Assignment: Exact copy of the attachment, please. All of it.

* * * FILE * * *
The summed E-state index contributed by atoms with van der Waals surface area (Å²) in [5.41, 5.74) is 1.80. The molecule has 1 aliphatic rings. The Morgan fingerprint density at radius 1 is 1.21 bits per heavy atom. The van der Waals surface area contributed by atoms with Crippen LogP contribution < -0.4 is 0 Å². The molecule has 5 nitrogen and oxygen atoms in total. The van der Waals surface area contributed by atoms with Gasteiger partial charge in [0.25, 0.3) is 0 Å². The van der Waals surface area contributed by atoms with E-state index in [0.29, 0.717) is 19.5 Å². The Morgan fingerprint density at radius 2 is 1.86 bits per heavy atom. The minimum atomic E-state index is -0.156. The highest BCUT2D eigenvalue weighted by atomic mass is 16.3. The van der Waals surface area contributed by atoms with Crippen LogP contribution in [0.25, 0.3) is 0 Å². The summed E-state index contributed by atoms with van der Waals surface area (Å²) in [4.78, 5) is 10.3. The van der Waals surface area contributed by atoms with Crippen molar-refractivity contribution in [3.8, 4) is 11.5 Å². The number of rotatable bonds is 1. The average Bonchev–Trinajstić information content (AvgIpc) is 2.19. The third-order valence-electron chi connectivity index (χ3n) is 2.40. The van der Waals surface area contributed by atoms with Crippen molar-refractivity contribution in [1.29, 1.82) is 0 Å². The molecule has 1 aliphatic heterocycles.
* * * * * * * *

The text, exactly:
The summed E-state index contributed by atoms with van der Waals surface area (Å²) in [5.41, 5.74) is 1.80. The molecule has 1 aliphatic rings. The Morgan fingerprint density at radius 1 is 1.21 bits per heavy atom. The van der Waals surface area contributed by atoms with Crippen LogP contribution < -0.4 is 0 Å². The molecule has 5 nitrogen and oxygen atoms in total. The van der Waals surface area contributed by atoms with Gasteiger partial charge in [0.25, 0.3) is 0 Å². The van der Waals surface area contributed by atoms with E-state index in [0.29, 0.717) is 19.5 Å². The Morgan fingerprint density at radius 2 is 1.86 bits per heavy atom. The minimum atomic E-state index is -0.156. The highest BCUT2D eigenvalue weighted by atomic mass is 16.3. The van der Waals surface area contributed by atoms with Crippen LogP contribution in [0.25, 0.3) is 0 Å². The summed E-state index contributed by atoms with van der Waals surface area (Å²) in [4.78, 5) is 10.3. The van der Waals surface area contributed by atoms with Crippen molar-refractivity contribution in [3.8, 4) is 11.5 Å². The number of rotatable bonds is 1. The average Bonchev–Trinajstić information content (AvgIpc) is 2.19. The third-order valence-electron chi connectivity index (χ3n) is 2.40. The van der Waals surface area contributed by atoms with Crippen molar-refractivity contribution in [1.29, 1.82) is 0 Å². The molecule has 1 aliphatic heterocycles.